Ten Tips when deciding a Password
According to Verizon’s Data Breach Report, weak or stolen passwords account for 81% of hacking related security breaches. Here are 10 tips when selecting a password:
- Do not reuse passwords. A password used on a mobile banking application should never be used on any other account. Just to be safe, create a password for every service you have!
- Always use multi-factor authentication. Have some method of login verification. Multi-factor authentication (MFA) is defined as a security mechanism that requires an individual to provide two or more credentials to confirm their identity.
- The longer the password the better. Use a good mix of letters, numbers, and characters. Test your password strength on https://password.kaspersky.com/. Don’t use common dictionary words in your password. The password of “Password1” does not pass the test. Try it. It would take someone approximately 4 minutes to crack that password.
- Change those company passwords. If an employee leaves your company or organization, take appropriate measures to secure ALL company accounts.
- Never use personal information in passwords. Forgo using the names of your cats, dogs or fish. No kids’ names or street addresses either. Avoid all personal information.
- Use passwords that are complex. Test this password on Kaspersky: 1We7&a%JD*#H. It says that this password does not appear in any databases of leaked passwords. So, if you keep it safe, this password passes the test.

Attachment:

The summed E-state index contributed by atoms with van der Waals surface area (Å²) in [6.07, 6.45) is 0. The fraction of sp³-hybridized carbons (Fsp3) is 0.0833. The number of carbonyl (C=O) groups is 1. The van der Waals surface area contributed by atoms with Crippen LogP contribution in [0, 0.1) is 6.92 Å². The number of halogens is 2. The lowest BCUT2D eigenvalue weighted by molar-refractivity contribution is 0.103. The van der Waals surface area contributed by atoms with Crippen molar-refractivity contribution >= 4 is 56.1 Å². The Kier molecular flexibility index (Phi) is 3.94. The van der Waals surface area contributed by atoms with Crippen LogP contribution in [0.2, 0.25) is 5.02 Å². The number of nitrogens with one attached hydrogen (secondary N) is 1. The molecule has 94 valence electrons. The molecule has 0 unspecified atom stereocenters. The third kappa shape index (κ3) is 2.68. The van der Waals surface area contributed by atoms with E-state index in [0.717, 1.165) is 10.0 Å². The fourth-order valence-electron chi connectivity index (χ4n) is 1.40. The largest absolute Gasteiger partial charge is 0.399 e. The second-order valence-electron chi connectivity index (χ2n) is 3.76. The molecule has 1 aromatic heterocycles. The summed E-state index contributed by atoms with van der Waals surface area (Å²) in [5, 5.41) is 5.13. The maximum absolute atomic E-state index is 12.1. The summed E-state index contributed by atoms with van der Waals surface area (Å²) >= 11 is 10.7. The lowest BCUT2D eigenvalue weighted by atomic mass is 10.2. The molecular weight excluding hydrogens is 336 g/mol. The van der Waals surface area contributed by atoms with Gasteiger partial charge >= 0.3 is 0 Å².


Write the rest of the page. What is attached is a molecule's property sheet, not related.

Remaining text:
- Monitor and audit your passwords. change those strong passwords every six months or so.
- Be aware of your surroundings when typing in your password. Be cautious of what you are
inputting and accessing on a public network.
- Don’t share your password with anyone.
- Use a password manager and keep separate accounts for personal and work. Some examples of password managers are:
Also, 52% of streaming video customers share their site password. Don’t do it! Sharing is not caring and is downright risky! Lastly, the companies you deal with on a regular basis will never ask you for your password over the phone, nor will they ask for your bank information. So, be aware of those trying to trick you into giving them information – they are not your friends, they are hackers.
If this article inspires you to secure those passwords and protect your identity, I’ve done my job.
Written by Blog Contributor: Holly Lynn Gibbons.